Slow progress on confirmations

 

I criticized President Obama last week for being slow to make appointments, so it’s only fair to remind everyone what he’s up against: There is a good opportunity in the Senate’s confirmation, finally, of Judge Robert Bacharach to the U.S. Court of Appeals for the 10th Circuit.

That’s because Bacharach was confirmed unanimously on Monday, 93 to 0. Where was the obstruction, you ask? A cloture vote in July failed 56 to 34, with three Republicans voting “present” and seven not voting. (Because 60 votes are needed for cloture, or to cut off debate, all that matters is the yes votes, so voting present and not voting are the same as voting no.) In fact, of the Republicans currently in the Senate, only Susan Collins, Maine, voted yes on cloture in July; everyone else was effectively against cloture then but voted for the nomination this week.

Even in July, Bacharach had been held up for far too long. He was appointed in January 2012 — and the seat he is finally about to fill has been open since June 2010.

This should not happen, especially to a nominee who faced no actual opposition.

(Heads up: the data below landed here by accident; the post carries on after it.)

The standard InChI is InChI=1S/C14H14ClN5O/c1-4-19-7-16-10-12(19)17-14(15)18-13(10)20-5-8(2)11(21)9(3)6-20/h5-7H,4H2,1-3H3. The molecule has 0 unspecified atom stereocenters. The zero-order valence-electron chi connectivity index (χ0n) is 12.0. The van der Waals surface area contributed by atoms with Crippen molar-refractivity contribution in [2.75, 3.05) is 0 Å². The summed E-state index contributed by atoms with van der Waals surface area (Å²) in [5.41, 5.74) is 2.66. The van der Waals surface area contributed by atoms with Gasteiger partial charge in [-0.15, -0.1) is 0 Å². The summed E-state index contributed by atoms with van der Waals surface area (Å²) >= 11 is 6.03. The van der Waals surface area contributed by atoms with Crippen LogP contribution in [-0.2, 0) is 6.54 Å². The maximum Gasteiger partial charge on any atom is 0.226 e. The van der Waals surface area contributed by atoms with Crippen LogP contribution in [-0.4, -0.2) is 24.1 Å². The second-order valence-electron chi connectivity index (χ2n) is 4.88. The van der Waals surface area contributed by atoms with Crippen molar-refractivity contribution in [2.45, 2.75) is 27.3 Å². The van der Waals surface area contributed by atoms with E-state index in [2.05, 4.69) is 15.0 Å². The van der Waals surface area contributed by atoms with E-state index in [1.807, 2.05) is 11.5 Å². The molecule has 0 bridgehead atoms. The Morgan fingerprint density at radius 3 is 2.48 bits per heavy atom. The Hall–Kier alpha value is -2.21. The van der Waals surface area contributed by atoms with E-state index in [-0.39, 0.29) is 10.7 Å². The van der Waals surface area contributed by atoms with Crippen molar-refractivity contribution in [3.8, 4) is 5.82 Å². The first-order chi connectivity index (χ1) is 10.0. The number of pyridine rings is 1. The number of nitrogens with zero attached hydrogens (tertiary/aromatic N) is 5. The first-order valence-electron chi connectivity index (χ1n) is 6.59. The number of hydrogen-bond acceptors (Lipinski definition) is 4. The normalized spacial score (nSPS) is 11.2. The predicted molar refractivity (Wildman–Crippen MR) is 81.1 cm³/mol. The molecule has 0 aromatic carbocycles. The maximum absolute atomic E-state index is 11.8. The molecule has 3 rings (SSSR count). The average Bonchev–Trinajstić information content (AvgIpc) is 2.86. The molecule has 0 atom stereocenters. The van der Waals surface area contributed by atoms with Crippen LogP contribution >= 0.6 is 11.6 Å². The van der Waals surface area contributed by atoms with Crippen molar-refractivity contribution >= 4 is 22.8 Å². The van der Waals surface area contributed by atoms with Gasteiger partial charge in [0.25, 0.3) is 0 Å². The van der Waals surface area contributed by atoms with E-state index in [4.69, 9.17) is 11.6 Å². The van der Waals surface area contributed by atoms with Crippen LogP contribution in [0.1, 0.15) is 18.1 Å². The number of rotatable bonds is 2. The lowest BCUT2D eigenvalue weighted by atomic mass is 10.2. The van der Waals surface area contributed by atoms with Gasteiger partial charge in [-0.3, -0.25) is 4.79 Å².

I do think there is a fair case to be made for requiring a supermajority on lifetime judicial appointments — especially at the appellate-court level — to which the minority objects strongly. But when the minority abuses the process by filibustering judges it doesn’t even oppose, lawmakers are effectively asking for the elimination of the rules that give Senate minorities a chance to block some nominations. As Steve Benen wrote on the Maddow Blog: “It’s not just the Senate that failed miserably in this confirmation process; it’s the GOP minority that took the extraordinary step of filibustering a judge they wanted to confirm.”

Now, the good news is that Bacharach is the second appeals court nominee to be confirmed in the current Congress. The reforms the Senate enacted last month were intended to help particularly with nominations that are not controversial. It remains to be seen whether the Bacharach confirmation is part of a new trend of the Senate — and Republicans in particular — acting more responsibly, or whether further reform is needed on judicial nominations.

Jonathan Bernstein is a political scientist who writes about American politics.

Special to The Washington Post.

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